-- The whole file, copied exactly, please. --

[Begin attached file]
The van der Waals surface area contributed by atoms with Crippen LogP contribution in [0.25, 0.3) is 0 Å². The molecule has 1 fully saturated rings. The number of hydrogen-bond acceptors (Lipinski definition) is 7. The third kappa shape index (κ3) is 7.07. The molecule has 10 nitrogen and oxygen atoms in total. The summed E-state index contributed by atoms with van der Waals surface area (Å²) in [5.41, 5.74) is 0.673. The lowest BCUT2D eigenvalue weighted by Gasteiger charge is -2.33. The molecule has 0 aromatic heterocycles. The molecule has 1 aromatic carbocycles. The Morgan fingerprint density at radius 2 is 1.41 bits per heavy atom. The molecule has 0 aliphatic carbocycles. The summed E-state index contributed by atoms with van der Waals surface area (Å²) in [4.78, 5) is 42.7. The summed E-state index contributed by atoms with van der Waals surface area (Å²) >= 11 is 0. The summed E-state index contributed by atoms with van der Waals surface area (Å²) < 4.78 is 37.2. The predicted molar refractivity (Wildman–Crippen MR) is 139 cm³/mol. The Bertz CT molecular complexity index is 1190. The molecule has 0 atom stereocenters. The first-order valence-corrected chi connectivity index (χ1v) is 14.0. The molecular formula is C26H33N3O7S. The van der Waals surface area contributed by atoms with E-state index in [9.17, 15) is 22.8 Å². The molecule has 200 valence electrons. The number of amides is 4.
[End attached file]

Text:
The van der Waals surface area contributed by atoms with Crippen LogP contribution in [0.25, 0.3) is 0 Å². The molecule has 1 fully saturated rings. The number of hydrogen-bond acceptors (Lipinski definition) is 7. The third kappa shape index (κ3) is 7.07. The molecule has 10 nitrogen and oxygen atoms in total. The summed E-state index contributed by atoms with van der Waals surface area (Å²) in [5.41, 5.74) is 0.673. The lowest BCUT2D eigenvalue weighted by Gasteiger charge is -2.33. The molecule has 0 aromatic heterocycles. The molecule has 1 aromatic carbocycles. The Morgan fingerprint density at radius 2 is 1.41 bits per heavy atom. The molecule has 0 aliphatic carbocycles. The summed E-state index contributed by atoms with van der Waals surface area (Å²) in [4.78, 5) is 42.7. The summed E-state index contributed by atoms with van der Waals surface area (Å²) >= 11 is 0. The summed E-state index contributed by atoms with van der Waals surface area (Å²) < 4.78 is 37.2. The predicted molar refractivity (Wildman–Crippen MR) is 139 cm³/mol. The Bertz CT molecular complexity index is 1190. The molecule has 0 atom stereocenters. The first-order valence-corrected chi connectivity index (χ1v) is 14.0. The molecular formula is C26H33N3O7S. The van der Waals surface area contributed by atoms with E-state index in [9.17, 15) is 22.8 Å². The molecule has 200 valence electrons. The number of amides is 4.